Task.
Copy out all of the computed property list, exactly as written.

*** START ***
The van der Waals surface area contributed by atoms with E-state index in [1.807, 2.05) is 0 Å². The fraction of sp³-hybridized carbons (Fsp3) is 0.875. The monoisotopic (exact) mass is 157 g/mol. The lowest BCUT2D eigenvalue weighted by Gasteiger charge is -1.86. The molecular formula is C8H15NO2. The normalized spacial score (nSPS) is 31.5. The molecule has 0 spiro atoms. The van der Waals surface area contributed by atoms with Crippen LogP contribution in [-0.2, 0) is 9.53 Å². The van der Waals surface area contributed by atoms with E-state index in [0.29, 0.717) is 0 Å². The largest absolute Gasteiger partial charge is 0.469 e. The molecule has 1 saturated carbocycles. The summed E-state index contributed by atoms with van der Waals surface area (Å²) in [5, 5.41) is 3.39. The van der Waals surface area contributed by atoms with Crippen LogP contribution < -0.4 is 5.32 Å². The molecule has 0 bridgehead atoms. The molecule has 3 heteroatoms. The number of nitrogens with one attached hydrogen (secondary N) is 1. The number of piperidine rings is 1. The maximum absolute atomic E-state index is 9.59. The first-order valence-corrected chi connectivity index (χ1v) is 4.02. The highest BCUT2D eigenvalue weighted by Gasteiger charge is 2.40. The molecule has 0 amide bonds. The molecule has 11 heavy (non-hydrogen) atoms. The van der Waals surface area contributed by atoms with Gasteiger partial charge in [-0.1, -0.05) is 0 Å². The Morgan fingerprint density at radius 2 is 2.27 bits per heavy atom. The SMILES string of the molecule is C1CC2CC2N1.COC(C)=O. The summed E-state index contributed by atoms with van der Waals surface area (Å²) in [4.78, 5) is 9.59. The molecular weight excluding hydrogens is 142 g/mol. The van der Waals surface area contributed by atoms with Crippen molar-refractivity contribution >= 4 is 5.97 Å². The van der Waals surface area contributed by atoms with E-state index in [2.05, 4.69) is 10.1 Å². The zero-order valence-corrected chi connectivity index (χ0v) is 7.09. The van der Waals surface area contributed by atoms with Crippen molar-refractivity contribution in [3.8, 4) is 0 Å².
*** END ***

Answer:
The van der Waals surface area contributed by atoms with E-state index in [1.807, 2.05) is 0 Å². The fraction of sp³-hybridized carbons (Fsp3) is 0.875. The monoisotopic (exact) mass is 157 g/mol. The lowest BCUT2D eigenvalue weighted by Gasteiger charge is -1.86. The molecular formula is C8H15NO2. The normalized spacial score (nSPS) is 31.5. The molecule has 0 spiro atoms. The van der Waals surface area contributed by atoms with Crippen LogP contribution in [-0.2, 0) is 9.53 Å². The van der Waals surface area contributed by atoms with E-state index in [0.29, 0.717) is 0 Å². The largest absolute Gasteiger partial charge is 0.469 e. The molecule has 1 saturated carbocycles. The summed E-state index contributed by atoms with van der Waals surface area (Å²) in [5, 5.41) is 3.39. The van der Waals surface area contributed by atoms with Crippen LogP contribution < -0.4 is 5.32 Å². The molecule has 0 bridgehead atoms. The molecule has 3 heteroatoms. The number of nitrogens with one attached hydrogen (secondary N) is 1. The number of piperidine rings is 1. The maximum absolute atomic E-state index is 9.59. The first-order valence-corrected chi connectivity index (χ1v) is 4.02. The highest BCUT2D eigenvalue weighted by Gasteiger charge is 2.40. The molecule has 0 amide bonds. The molecule has 11 heavy (non-hydrogen) atoms. The van der Waals surface area contributed by atoms with Gasteiger partial charge in [-0.1, -0.05) is 0 Å². The Morgan fingerprint density at radius 2 is 2.27 bits per heavy atom. The SMILES string of the molecule is C1CC2CC2N1.COC(C)=O. The summed E-state index contributed by atoms with van der Waals surface area (Å²) in [4.78, 5) is 9.59. The molecular weight excluding hydrogens is 142 g/mol. The van der Waals surface area contributed by atoms with Crippen molar-refractivity contribution >= 4 is 5.97 Å². The van der Waals surface area contributed by atoms with E-state index in [2.05, 4.69) is 10.1 Å². The zero-order valence-corrected chi connectivity index (χ0v) is 7.09. The van der Waals surface area contributed by atoms with Crippen molar-refractivity contribution in [3.8, 4) is 0 Å².